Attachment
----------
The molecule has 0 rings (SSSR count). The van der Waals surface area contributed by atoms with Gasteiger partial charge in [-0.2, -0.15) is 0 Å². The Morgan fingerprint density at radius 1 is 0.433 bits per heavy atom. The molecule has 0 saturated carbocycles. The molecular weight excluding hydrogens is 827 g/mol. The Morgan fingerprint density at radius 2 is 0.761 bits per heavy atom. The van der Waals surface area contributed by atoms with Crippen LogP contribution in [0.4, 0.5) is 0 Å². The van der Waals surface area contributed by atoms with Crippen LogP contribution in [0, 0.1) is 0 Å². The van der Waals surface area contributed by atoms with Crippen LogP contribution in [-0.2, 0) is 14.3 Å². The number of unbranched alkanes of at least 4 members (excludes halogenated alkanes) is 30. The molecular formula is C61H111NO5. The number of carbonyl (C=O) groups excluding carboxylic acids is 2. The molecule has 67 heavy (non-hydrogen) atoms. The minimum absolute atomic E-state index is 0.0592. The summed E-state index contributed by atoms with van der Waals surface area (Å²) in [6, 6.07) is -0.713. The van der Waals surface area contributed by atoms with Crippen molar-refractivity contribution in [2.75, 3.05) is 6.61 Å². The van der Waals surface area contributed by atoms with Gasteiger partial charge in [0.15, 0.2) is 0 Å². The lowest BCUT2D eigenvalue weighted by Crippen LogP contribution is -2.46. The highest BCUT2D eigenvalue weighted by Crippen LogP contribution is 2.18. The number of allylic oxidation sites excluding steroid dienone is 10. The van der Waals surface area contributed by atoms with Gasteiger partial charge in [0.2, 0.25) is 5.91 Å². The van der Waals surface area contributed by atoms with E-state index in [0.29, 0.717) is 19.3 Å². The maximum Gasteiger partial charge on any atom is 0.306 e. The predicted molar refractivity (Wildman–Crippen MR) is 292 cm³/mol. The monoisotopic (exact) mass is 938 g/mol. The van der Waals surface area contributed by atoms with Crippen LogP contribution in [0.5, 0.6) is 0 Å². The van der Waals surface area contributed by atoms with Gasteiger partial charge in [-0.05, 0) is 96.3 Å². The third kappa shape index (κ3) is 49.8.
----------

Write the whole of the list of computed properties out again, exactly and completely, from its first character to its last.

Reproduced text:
The molecule has 0 rings (SSSR count). The van der Waals surface area contributed by atoms with Gasteiger partial charge in [-0.2, -0.15) is 0 Å². The Morgan fingerprint density at radius 1 is 0.433 bits per heavy atom. The molecule has 0 saturated carbocycles. The molecular weight excluding hydrogens is 827 g/mol. The Morgan fingerprint density at radius 2 is 0.761 bits per heavy atom. The van der Waals surface area contributed by atoms with Crippen LogP contribution in [0.4, 0.5) is 0 Å². The van der Waals surface area contributed by atoms with Crippen LogP contribution in [0, 0.1) is 0 Å². The van der Waals surface area contributed by atoms with Crippen LogP contribution in [-0.2, 0) is 14.3 Å². The number of unbranched alkanes of at least 4 members (excludes halogenated alkanes) is 30. The molecular formula is C61H111NO5. The number of carbonyl (C=O) groups excluding carboxylic acids is 2. The molecule has 67 heavy (non-hydrogen) atoms. The minimum absolute atomic E-state index is 0.0592. The summed E-state index contributed by atoms with van der Waals surface area (Å²) in [6, 6.07) is -0.713. The van der Waals surface area contributed by atoms with Crippen molar-refractivity contribution in [2.75, 3.05) is 6.61 Å². The van der Waals surface area contributed by atoms with Gasteiger partial charge in [0.15, 0.2) is 0 Å². The lowest BCUT2D eigenvalue weighted by Crippen LogP contribution is -2.46. The highest BCUT2D eigenvalue weighted by Crippen LogP contribution is 2.18. The number of allylic oxidation sites excluding steroid dienone is 10. The van der Waals surface area contributed by atoms with Gasteiger partial charge in [0.2, 0.25) is 5.91 Å². The van der Waals surface area contributed by atoms with E-state index in [0.29, 0.717) is 19.3 Å². The maximum Gasteiger partial charge on any atom is 0.306 e. The predicted molar refractivity (Wildman–Crippen MR) is 292 cm³/mol. The monoisotopic (exact) mass is 938 g/mol. The van der Waals surface area contributed by atoms with Crippen LogP contribution in [0.5, 0.6) is 0 Å². The van der Waals surface area contributed by atoms with Gasteiger partial charge in [-0.05, 0) is 96.3 Å². The third kappa shape index (κ3) is 49.8.